With Justice Minister Ayelet Shaked’s initiative, announced Wednesday, to fine or negate certain monetary benefits related to children for Palestinian parents whose young offspring are convicted of certain rock-throwing crimes, many will ask if fathers can be punished for the sins of their sons.
The question is straightforward: How can parents be penalized, monetarily or otherwise, for actions that they did not commit and may even oppose, just because their children, who may be rebelling against parental authority, broke the law? Also, if parents can be penalized for their children’s rock-throwing, does that mean the state may get into the business of penalizing parents when their children are involved with alcohol, drugs, gang activity and other illegal activities that certain teens engage in? Does this law place Israel outside the framework of what other democratic nations do? While views on the issue are split, some experts say that the above questions miss most of the real points.
Col. (res.) Aharon Mishnayot, former head of the military court system in the West Bank started by noting that the issue is not a novel one.
Rather, he said Shaked’s iniative has substantial precedent.
He cited a 1991 High Court of Justice ruling approving a 1988 emergency law during the first intifada to deal with Palestinian children under the age of 12 for rock throwing and other illegal disturbances of the peace by imposing certain monetary penalties for the children’s actions.
The legislation was different in that it did not extend to Jerusalem, as the current law would, and applied to children under the minimum criminal age of 12, but the principle of imposing an essentially civil penalty on parents to get them to work harder at keeping their children out of trouble was the same.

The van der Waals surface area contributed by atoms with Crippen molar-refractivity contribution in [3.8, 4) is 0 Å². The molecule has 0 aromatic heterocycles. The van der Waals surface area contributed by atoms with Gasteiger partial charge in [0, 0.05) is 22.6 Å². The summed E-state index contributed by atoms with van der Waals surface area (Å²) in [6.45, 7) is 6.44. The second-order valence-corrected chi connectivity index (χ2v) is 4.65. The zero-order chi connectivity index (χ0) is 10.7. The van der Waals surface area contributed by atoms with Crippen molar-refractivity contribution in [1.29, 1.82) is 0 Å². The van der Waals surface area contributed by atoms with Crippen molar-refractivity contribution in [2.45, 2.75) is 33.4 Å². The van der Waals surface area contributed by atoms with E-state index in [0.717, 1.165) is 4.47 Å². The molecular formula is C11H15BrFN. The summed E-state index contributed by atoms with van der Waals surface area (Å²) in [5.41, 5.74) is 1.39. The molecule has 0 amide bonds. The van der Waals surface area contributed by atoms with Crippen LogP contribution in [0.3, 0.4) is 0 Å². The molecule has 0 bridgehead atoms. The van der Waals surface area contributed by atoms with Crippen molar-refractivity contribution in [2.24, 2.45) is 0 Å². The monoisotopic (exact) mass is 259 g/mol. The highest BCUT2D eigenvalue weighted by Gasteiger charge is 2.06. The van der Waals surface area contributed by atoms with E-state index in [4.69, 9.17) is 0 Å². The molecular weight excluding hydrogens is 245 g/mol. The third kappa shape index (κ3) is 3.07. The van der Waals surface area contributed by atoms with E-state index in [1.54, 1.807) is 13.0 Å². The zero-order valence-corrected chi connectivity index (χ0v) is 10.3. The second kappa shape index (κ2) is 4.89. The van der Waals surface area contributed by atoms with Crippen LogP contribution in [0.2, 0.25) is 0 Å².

In that 1991 decision, the high court reviewed a variety of countries – the US, UK, France and others – that have a variety of laws, though not identical to the Israeli one, placing responsibility for the actions of minor children on their parents.
In other words, even if Israel’s law is unique, other countries have employed similar principles.
Next Mishnayot took aim at the basic question of fairness of placing blame on parents for their children’s actions.
He emphasized that the 1991 decision upheld that law as constitutional because it had a “process for balancing various considerations, including giving parents a hearing and the ability to get their money back if the court was convinced that the child acted against the parents’ efforts.”
Seen from this perspective, Mishnayot said that the 1988 law was “not draconian,” nor would the principles of Shaked’s new law be, as it also allows parents a hearing to avoid the fine by showing they made efforts to prevent their children from committing crimes.
He added that placing the burden of proof on the parent to show that they acted responsibly makes sense once their child has already broken the law as long as the parents have a chance to defend themselves.
Professor Emmanuel Gross said that he remembers the IDF imposing such fines on Palestinian parents for their children’s illegal actions as far back as when he worked as an assistant to an IDF judge in Nablus in 1977.